“Hoping that he’s bent for more than arguments and failed attempts to fly…”





I share the following email regarding my book ‘The Holistic Guide to Suicide’ because I believe the message says a handful of things that may prompt other men to give my work a chance they may otherwise forgo offering it.


My sincerest thanks to the author for his permission to share it in its entirety.


Hi Charles,

I appreciate the care you have shown me in sending me your book. Perhaps it would please you to know that I have already read it one and a half times already. There is a lot of useful wisdom found within, and fresh perspectives worth pondering. I will certainly consider its finer details for the foreseeable future, and continue to use it as a reference for navigating personal troubles.

Seeing as you spent a great deal of effort to write this book, I feel it would be fitting to provide some personal feedback, to let you know how I have interpreted your work and share with you my opinion on it, for what it’s worth. Seeing as it would be my pleasure to do so, I have written a somewhat lengthy response:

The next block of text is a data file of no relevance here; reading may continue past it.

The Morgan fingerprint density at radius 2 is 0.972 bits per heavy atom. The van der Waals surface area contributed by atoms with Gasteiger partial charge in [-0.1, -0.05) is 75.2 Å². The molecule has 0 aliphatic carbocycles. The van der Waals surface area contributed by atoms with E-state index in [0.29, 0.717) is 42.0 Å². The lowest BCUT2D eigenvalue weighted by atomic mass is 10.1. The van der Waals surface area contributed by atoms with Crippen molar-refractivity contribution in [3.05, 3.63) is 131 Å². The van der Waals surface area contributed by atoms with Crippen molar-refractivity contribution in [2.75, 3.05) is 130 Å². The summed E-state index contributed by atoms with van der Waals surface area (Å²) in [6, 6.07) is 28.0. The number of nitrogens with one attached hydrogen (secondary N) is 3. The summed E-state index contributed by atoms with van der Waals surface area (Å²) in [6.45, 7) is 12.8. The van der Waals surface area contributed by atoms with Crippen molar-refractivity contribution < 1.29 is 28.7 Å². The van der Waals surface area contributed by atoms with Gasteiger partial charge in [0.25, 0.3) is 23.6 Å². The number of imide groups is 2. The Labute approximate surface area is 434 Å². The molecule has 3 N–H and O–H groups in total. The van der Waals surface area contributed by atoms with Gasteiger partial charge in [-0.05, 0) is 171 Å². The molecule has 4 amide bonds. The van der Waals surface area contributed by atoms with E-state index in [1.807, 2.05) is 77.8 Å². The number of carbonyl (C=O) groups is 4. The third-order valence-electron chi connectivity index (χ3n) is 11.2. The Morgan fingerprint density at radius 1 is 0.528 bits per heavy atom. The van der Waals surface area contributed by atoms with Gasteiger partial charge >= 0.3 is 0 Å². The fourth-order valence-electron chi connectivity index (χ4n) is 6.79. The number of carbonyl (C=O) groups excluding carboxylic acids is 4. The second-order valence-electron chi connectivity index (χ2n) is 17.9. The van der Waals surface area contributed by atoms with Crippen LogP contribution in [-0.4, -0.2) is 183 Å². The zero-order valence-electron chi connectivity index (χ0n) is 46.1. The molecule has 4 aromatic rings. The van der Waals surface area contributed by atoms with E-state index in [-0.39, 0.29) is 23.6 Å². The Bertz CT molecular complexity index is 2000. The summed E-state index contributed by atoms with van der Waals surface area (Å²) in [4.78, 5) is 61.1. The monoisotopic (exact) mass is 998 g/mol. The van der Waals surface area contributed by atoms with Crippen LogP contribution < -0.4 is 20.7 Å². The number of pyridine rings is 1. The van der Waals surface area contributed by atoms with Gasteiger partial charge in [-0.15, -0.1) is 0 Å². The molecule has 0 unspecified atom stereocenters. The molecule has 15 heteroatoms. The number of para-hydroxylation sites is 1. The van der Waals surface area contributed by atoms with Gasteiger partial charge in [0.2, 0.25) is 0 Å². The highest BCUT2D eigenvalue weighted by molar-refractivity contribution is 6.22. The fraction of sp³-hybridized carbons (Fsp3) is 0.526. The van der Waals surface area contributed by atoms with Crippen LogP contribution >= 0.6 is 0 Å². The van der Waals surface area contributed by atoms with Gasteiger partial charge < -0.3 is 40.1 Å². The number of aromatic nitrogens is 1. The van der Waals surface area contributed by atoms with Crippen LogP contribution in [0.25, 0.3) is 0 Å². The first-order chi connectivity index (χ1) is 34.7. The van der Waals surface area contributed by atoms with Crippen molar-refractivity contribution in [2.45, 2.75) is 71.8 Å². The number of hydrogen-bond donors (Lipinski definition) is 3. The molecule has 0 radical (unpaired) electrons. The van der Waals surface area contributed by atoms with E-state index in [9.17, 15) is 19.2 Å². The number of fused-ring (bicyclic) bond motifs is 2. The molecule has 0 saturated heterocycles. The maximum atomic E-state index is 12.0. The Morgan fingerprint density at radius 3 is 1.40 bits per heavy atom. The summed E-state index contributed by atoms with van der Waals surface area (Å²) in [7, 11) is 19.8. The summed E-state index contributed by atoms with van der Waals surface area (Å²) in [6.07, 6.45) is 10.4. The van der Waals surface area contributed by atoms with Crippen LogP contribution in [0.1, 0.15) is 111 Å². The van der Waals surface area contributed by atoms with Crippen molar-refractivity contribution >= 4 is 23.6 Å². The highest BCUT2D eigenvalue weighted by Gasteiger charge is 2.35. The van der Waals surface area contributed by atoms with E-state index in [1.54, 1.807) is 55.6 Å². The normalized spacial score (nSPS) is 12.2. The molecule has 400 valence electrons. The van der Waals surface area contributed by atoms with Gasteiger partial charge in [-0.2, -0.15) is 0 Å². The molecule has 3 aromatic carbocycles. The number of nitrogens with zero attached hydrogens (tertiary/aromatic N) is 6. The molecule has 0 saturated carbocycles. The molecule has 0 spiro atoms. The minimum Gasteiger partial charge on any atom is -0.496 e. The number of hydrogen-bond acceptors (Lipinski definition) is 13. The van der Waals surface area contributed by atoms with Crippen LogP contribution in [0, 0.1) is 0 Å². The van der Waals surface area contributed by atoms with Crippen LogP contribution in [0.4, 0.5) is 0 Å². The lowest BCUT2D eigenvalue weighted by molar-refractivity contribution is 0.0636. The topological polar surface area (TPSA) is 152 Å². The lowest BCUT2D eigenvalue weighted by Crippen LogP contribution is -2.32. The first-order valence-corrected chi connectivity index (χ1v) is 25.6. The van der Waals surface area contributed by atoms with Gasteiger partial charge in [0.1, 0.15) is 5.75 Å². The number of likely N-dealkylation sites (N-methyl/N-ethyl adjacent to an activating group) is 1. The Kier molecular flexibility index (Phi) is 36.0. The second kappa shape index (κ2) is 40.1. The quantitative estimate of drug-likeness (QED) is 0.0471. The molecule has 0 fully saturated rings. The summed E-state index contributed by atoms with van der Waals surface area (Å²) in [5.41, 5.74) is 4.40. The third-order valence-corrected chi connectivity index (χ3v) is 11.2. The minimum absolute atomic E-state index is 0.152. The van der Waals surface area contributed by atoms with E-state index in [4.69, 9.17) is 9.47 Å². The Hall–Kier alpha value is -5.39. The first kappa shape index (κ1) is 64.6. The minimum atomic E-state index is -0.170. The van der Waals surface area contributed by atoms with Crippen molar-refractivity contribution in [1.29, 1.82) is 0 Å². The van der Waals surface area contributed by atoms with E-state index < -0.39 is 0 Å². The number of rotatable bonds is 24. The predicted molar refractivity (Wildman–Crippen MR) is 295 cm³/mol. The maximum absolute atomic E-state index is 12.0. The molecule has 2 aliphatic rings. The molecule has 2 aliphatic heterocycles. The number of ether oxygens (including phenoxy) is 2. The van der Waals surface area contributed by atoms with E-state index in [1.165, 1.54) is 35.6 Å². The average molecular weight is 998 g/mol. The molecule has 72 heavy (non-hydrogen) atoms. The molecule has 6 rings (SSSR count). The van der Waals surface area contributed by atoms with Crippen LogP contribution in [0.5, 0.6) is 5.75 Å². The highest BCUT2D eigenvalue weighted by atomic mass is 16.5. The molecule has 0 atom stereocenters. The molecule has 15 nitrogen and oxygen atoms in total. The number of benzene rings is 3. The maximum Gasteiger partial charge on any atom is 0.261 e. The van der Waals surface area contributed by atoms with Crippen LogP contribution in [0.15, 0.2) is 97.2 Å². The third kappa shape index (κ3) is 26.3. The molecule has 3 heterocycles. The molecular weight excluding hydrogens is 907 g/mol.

It is somewhat interesting that I finally decided to purchase and read your book when I did. After all, I first became aware of it about a year or two ago after discovering your blog, which I visit from time to time when I want to some insight into life that I can’t find elsewhere. I believe the reason I decided to finally get your book, was a matter of necessity and courage. In all honesty, I am not a happy person, and this cloud of depression has left me essentially friendless and in limbo in a world that I find increasingly hard to make sense of. I needed outside help, and judging by the quality of your blog (which is unequaled in insight in my humble opinion) your book looked like a promising information source.

Many points you make in the book about how modern life is a combination of comfort and helplessness strongly resonated with me, and your explanation for personal anxiety on a societal level is spot on, in my opinion. Issues surrounding pride, and viewing suicide as a way to maintain honor in the face of social ostracism, hit far too close to home.

My initial hesitancy to read your book, despite its admittedly alluring title, was out of fear I might learn something about myself that could push me over the edge; a concern that reading yet another manual of platitudes would convince me that there really were no genuine coping strategies for suicidal ideation and feelings of worthlessness, thereby exacerbating them to a terminal degree.